Cookies Policy

This site uses cookies. By continuing to browse the site you are agreeing to our use of cookies.

I accept this policy

Find out more here

Why Re-enactment is not Empathy, Once and for All

No metrics data to plot.
The attempt to load metrics for this article has failed.
The attempt to plot a graph for these metrics has failed.
The full text of this article is not currently available.

Brill’s MyBook program is exclusively available on BrillOnline Books and Journals. Students and scholars affiliated with an institution that has purchased a Brill E-Book on the BrillOnline platform automatically have access to the MyBook option for the title(s) acquired by the Library. Brill MyBook is a print-on-demand paperback copy which is sold at a favorably uniform low price.

Access this article

+ Tax (if applicable)
Add to Favorites
You must be logged in to use this functionality

image of Journal of the Philosophy of History

The misconception still circulates that Collingwood’s doctrine of re-enactment is a concept of empathy. This claim typically arises from the belief that his philosophy of history shares affinities with the nineteenth-century tradition of Romantic hermeneutics. It supposes that re-enactment consists in a unidirectional recapturing of past mental contents, in which are said to reside the pristine meanings of past texts as intended by their authors. By emphasising the dialectical character of re-enactment, this article makes plain that re-enactment entails no such one-sided transferal. It is right to conceive of Collingwood hermeneutically, but not in the nineteenth-century, empathy-dependent tradition. Rather, as Gadamer illuminated in acknowledging the service that Collingwood’s theories provided in the development of his hermeneutics, Collingwood is better understood as proposing a Hegelian-style integration of past and present thought. He reacted against the individualising psychologism of the anti-Hegelian German historicists and emphasised instead the shared nature of language and thought. A proper account of the context that historical investigation ought to recover involves shifting attention from a methodologically inadequate epistemological conception of re-enactment and empathy to a metaphysical one concerned with exposing the foundations of discourse upon which past agents believed, thought and acted. The myth that re-enactment belongs to a discredited hermeneutics of recovery is set against Collingwood’s attempt to depsychologise historical thinking and within his project to reconcile history and philosophy, epistemology and metaphysics.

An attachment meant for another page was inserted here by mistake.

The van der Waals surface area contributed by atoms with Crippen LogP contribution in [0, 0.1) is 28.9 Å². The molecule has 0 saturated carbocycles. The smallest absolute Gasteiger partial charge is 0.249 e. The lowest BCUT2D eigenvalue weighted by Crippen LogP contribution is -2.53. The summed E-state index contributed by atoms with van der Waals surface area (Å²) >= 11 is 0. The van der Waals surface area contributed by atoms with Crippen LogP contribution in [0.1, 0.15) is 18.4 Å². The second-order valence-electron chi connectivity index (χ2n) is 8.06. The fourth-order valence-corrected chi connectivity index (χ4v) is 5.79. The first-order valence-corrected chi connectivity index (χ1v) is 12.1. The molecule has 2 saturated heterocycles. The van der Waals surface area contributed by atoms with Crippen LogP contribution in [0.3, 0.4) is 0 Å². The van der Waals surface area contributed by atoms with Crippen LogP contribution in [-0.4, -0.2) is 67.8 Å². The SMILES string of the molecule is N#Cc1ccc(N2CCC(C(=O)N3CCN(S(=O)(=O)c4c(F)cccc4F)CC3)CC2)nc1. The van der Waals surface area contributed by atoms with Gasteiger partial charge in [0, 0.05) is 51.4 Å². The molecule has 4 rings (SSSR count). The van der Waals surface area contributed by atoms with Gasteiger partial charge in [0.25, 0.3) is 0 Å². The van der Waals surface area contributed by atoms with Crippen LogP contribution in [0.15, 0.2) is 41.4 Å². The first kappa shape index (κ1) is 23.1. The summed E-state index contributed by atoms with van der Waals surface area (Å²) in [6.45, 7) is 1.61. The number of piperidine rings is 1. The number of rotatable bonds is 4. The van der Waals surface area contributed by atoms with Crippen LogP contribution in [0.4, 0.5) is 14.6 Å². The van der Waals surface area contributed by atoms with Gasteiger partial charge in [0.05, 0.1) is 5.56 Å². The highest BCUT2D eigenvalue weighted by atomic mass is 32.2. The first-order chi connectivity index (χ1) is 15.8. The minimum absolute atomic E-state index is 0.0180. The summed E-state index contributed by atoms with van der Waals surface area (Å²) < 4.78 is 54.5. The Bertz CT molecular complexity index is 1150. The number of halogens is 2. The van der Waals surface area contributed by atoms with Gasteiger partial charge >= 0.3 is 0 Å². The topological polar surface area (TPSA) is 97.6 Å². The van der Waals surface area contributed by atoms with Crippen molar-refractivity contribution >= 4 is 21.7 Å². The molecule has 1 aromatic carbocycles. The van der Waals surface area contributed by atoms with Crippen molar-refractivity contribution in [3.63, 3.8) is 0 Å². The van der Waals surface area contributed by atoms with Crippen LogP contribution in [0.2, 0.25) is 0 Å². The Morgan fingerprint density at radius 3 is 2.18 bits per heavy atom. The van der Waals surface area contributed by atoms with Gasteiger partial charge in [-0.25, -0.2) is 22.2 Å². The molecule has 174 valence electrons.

Affiliations: 1: The University of Melbourne


Full text loading...


Data & Media loading...

Article metrics loading...



Can't access your account?
  • Tools

  • Add to Favorites
  • Printable version
  • Email this page
  • Subscribe to ToC alert
  • Get permissions
  • Recommend to your library

    You must fill out fields marked with: *

    Librarian details
    Your details
    Why are you recommending this title?
    Select reason:
    Journal of the Philosophy of History — Recommend this title to your library
  • Export citations
  • Key

  • Full access
  • Open Access
  • Partial/No accessInformation